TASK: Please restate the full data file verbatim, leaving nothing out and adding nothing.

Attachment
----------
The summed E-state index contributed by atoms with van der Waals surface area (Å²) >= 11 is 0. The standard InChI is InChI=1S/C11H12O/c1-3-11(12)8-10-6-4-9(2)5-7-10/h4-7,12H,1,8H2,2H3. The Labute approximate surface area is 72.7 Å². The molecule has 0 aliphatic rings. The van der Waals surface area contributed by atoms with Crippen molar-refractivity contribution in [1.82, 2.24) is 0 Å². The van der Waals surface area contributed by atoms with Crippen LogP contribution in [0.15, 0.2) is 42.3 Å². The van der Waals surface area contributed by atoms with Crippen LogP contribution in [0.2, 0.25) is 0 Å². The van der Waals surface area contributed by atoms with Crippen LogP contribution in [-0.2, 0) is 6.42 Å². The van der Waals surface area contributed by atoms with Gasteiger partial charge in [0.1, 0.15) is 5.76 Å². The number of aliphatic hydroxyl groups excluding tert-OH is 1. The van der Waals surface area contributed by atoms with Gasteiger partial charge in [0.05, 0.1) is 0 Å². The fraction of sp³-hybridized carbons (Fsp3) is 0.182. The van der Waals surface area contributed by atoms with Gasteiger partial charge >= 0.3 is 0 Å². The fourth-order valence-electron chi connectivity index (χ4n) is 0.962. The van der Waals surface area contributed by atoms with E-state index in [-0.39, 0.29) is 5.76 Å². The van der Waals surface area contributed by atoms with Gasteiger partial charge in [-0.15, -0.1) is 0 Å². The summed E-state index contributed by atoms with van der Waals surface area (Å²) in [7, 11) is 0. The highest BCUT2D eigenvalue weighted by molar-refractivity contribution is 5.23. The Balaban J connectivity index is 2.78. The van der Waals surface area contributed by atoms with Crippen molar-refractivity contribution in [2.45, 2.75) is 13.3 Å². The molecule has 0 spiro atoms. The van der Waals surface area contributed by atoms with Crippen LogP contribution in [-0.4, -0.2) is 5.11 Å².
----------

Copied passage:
The summed E-state index contributed by atoms with van der Waals surface area (Å²) >= 11 is 0. The standard InChI is InChI=1S/C11H12O/c1-3-11(12)8-10-6-4-9(2)5-7-10/h4-7,12H,1,8H2,2H3. The Labute approximate surface area is 72.7 Å². The molecule has 0 aliphatic rings. The van der Waals surface area contributed by atoms with Crippen molar-refractivity contribution in [1.82, 2.24) is 0 Å². The van der Waals surface area contributed by atoms with Crippen LogP contribution in [0.15, 0.2) is 42.3 Å². The van der Waals surface area contributed by atoms with Crippen LogP contribution in [0.2, 0.25) is 0 Å². The van der Waals surface area contributed by atoms with Crippen LogP contribution in [-0.2, 0) is 6.42 Å². The van der Waals surface area contributed by atoms with Gasteiger partial charge in [0.1, 0.15) is 5.76 Å². The number of aliphatic hydroxyl groups excluding tert-OH is 1. The van der Waals surface area contributed by atoms with Gasteiger partial charge in [0.05, 0.1) is 0 Å². The fraction of sp³-hybridized carbons (Fsp3) is 0.182. The van der Waals surface area contributed by atoms with Gasteiger partial charge >= 0.3 is 0 Å². The fourth-order valence-electron chi connectivity index (χ4n) is 0.962. The van der Waals surface area contributed by atoms with E-state index in [-0.39, 0.29) is 5.76 Å². The van der Waals surface area contributed by atoms with Gasteiger partial charge in [-0.15, -0.1) is 0 Å². The summed E-state index contributed by atoms with van der Waals surface area (Å²) in [7, 11) is 0. The highest BCUT2D eigenvalue weighted by molar-refractivity contribution is 5.23. The Balaban J connectivity index is 2.78. The van der Waals surface area contributed by atoms with Crippen molar-refractivity contribution in [2.45, 2.75) is 13.3 Å². The molecule has 0 spiro atoms. The van der Waals surface area contributed by atoms with Crippen LogP contribution in [-0.4, -0.2) is 5.11 Å².